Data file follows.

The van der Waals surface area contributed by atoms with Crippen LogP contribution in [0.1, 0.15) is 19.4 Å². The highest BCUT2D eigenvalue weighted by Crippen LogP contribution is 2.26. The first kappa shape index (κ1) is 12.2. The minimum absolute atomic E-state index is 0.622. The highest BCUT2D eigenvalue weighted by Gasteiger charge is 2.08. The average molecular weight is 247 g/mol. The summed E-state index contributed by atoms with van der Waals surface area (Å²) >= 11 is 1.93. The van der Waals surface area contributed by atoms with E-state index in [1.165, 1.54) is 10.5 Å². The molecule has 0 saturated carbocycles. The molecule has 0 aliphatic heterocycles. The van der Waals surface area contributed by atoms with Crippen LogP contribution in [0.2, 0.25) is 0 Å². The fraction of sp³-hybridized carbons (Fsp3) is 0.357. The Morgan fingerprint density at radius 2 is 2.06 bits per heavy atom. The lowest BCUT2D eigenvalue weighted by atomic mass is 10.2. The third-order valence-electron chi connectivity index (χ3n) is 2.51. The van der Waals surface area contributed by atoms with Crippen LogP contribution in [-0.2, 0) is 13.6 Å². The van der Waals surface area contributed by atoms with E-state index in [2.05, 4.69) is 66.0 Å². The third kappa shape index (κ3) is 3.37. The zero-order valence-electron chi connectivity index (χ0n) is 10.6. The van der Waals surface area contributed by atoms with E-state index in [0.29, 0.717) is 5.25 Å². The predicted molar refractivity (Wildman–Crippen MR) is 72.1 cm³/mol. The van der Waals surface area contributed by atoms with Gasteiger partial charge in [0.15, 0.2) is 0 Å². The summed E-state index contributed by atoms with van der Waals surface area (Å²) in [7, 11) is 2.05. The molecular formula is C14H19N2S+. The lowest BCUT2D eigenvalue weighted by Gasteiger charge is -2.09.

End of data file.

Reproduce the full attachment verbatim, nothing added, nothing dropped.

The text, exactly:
The van der Waals surface area contributed by atoms with Crippen LogP contribution in [0.1, 0.15) is 19.4 Å². The highest BCUT2D eigenvalue weighted by Crippen LogP contribution is 2.26. The first kappa shape index (κ1) is 12.2. The minimum absolute atomic E-state index is 0.622. The highest BCUT2D eigenvalue weighted by Gasteiger charge is 2.08. The average molecular weight is 247 g/mol. The summed E-state index contributed by atoms with van der Waals surface area (Å²) >= 11 is 1.93. The van der Waals surface area contributed by atoms with E-state index in [1.165, 1.54) is 10.5 Å². The molecule has 0 saturated carbocycles. The molecule has 0 aliphatic heterocycles. The van der Waals surface area contributed by atoms with Crippen LogP contribution in [0.2, 0.25) is 0 Å². The fraction of sp³-hybridized carbons (Fsp3) is 0.357. The Morgan fingerprint density at radius 2 is 2.06 bits per heavy atom. The lowest BCUT2D eigenvalue weighted by atomic mass is 10.2. The third-order valence-electron chi connectivity index (χ3n) is 2.51. The van der Waals surface area contributed by atoms with Crippen LogP contribution in [-0.2, 0) is 13.6 Å². The van der Waals surface area contributed by atoms with E-state index in [2.05, 4.69) is 66.0 Å². The third kappa shape index (κ3) is 3.37. The zero-order valence-electron chi connectivity index (χ0n) is 10.6. The van der Waals surface area contributed by atoms with E-state index in [0.29, 0.717) is 5.25 Å². The predicted molar refractivity (Wildman–Crippen MR) is 72.1 cm³/mol. The van der Waals surface area contributed by atoms with Gasteiger partial charge in [0.15, 0.2) is 0 Å². The summed E-state index contributed by atoms with van der Waals surface area (Å²) in [7, 11) is 2.05. The molecular formula is C14H19N2S+. The lowest BCUT2D eigenvalue weighted by Gasteiger charge is -2.09.